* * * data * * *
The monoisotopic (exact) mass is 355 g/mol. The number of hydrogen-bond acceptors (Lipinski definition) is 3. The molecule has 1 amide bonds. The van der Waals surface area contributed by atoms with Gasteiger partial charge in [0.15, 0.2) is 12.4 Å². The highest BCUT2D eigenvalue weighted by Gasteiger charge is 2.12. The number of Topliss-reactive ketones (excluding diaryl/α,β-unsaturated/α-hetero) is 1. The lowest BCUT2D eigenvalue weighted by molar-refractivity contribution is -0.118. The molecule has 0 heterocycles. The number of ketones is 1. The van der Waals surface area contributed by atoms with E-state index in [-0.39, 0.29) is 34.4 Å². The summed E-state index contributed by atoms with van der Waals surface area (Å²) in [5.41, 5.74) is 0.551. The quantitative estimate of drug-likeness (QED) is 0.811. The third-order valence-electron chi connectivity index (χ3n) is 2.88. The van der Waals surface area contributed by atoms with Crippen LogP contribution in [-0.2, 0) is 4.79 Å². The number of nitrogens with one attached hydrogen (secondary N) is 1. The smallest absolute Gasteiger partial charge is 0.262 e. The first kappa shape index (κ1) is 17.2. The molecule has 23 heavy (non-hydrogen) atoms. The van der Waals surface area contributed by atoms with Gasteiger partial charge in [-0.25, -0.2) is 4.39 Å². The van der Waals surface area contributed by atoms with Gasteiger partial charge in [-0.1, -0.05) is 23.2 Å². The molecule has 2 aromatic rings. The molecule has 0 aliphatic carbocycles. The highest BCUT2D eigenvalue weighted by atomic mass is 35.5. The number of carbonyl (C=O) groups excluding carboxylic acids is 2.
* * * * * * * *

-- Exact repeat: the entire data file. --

The monoisotopic (exact) mass is 355 g/mol. The number of hydrogen-bond acceptors (Lipinski definition) is 3. The molecule has 1 amide bonds. The van der Waals surface area contributed by atoms with Gasteiger partial charge in [0.15, 0.2) is 12.4 Å². The highest BCUT2D eigenvalue weighted by Gasteiger charge is 2.12. The number of Topliss-reactive ketones (excluding diaryl/α,β-unsaturated/α-hetero) is 1. The lowest BCUT2D eigenvalue weighted by molar-refractivity contribution is -0.118. The molecule has 0 heterocycles. The number of ketones is 1. The van der Waals surface area contributed by atoms with E-state index in [-0.39, 0.29) is 34.4 Å². The summed E-state index contributed by atoms with van der Waals surface area (Å²) in [5.41, 5.74) is 0.551. The quantitative estimate of drug-likeness (QED) is 0.811. The third-order valence-electron chi connectivity index (χ3n) is 2.88. The van der Waals surface area contributed by atoms with Crippen LogP contribution in [-0.2, 0) is 4.79 Å². The number of nitrogens with one attached hydrogen (secondary N) is 1. The smallest absolute Gasteiger partial charge is 0.262 e. The first kappa shape index (κ1) is 17.2. The molecule has 23 heavy (non-hydrogen) atoms. The van der Waals surface area contributed by atoms with Gasteiger partial charge in [-0.25, -0.2) is 4.39 Å². The van der Waals surface area contributed by atoms with Gasteiger partial charge in [-0.1, -0.05) is 23.2 Å². The molecule has 2 aromatic rings. The molecule has 0 aliphatic carbocycles. The highest BCUT2D eigenvalue weighted by atomic mass is 35.5. The number of carbonyl (C=O) groups excluding carboxylic acids is 2.